​Beauty 2 the Streetz Founder Brings Self-Care To LA's Homeless—But She Doesn't Want Praise

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Playing ​Jessica Alba Surprises Beauty 2 the Streetz Founder Who Makes LA's Homeless Look + Feel Beautiful

After Shirley Raines suffered the unspeakable loss of her two-year-old son five days before his third birthday, followed by her father and her son's father, she thought she might never escape the darkness.

Until a church trip to Los Angeles' Skid Row neighborhood to feed the homeless completely changed her life.

"[My organization] Beauty 2 the Streetz came about because of my pain," Shirley explains. "It wasn't until I hit the streets and I got to Skid Row that I realized, 'Oh man, this is where I should have been all along.'"

While handing out food, Shirley kept getting compliments on her colorful hair and makeup, which made her realize that the people she was feeding might also like a little beauty in their lives. She got makeup samples and put them in little bags to hand out. Before long, she was bringing out buckets of water and borrowing folding chairs from a local store so she could wash and style hair. "They started calling me the makeup lady," she says.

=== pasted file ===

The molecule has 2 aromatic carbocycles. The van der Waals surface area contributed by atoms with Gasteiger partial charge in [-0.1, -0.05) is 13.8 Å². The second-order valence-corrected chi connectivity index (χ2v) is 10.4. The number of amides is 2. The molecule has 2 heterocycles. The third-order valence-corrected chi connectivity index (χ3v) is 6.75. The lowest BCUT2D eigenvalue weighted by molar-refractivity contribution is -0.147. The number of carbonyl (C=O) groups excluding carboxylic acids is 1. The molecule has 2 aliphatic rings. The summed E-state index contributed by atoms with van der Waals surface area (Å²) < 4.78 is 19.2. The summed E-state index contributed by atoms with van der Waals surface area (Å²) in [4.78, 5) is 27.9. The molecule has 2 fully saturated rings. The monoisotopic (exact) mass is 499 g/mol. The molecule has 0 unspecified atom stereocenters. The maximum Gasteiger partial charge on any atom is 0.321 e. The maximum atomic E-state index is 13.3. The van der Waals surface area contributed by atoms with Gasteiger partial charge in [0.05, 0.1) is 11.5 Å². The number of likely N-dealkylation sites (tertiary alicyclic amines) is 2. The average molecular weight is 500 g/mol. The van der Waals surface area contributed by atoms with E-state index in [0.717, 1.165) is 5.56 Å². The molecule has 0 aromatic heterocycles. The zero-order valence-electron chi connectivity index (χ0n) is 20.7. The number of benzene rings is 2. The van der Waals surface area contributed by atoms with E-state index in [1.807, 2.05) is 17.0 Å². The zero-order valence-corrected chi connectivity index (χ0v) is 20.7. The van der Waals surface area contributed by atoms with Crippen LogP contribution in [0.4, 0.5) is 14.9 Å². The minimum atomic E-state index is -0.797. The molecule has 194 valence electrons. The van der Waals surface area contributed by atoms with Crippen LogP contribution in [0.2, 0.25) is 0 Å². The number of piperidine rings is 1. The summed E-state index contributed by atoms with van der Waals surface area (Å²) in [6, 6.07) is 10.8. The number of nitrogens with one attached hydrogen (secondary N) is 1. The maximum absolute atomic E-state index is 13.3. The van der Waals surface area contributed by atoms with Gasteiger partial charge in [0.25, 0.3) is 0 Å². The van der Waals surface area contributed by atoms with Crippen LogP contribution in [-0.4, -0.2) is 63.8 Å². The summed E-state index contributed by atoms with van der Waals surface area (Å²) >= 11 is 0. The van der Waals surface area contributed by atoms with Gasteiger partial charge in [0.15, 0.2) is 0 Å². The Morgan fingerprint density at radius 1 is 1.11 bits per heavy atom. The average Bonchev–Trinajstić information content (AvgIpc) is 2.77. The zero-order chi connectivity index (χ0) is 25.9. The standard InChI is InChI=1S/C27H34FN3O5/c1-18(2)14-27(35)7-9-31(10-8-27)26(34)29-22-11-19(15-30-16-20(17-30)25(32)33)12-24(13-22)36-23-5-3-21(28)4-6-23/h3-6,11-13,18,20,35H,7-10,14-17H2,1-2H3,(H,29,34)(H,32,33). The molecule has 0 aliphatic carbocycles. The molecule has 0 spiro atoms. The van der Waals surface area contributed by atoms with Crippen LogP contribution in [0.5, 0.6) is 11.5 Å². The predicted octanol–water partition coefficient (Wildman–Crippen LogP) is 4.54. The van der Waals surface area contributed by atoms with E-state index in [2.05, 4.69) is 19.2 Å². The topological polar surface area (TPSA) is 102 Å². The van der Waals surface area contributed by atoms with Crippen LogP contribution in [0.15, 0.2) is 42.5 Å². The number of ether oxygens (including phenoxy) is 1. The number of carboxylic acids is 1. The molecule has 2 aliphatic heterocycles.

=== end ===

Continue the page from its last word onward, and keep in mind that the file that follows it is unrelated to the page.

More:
Fast forward a few years, and what started as a special treat for about 30 people has turned into Shirley doing hair and makeup for countless members of the homeless community—not to mention feeding hundreds of people (300 to 500 at a time) out of her car, multiple times a week.

"This journey has given me a sense of purpose," says Shirley.

And we, no surprise, aren't the only ones inspired! Moved by her generosity, LA Financial Credit Union donated $10,000 to Shirley's cause. Plus, actress and founder of The Honest Company, Jessica Alba, helped us surprise Shirley with 10,000 Honest products, including makeup and hand sanitizer, for the advocate to share with the community.

"I want to lift up and support others in our community that are doing good, and you are—every single day—such an inspiration," Jessica tells Shirley. "Thank you so much for what you do, for giving people dignity and letting them be seen and heard."

But, ever the generous soul, while Shirley appreciates the praise, she shies away from it. "Your words are so kind," she says, "but I think what I do should very well be normalized."

She continues, "We're feeding people who are hungry, we're clothing those who are cold. I appreciate you guys recognizing them and giving us a platform to share with the world this amazing community."

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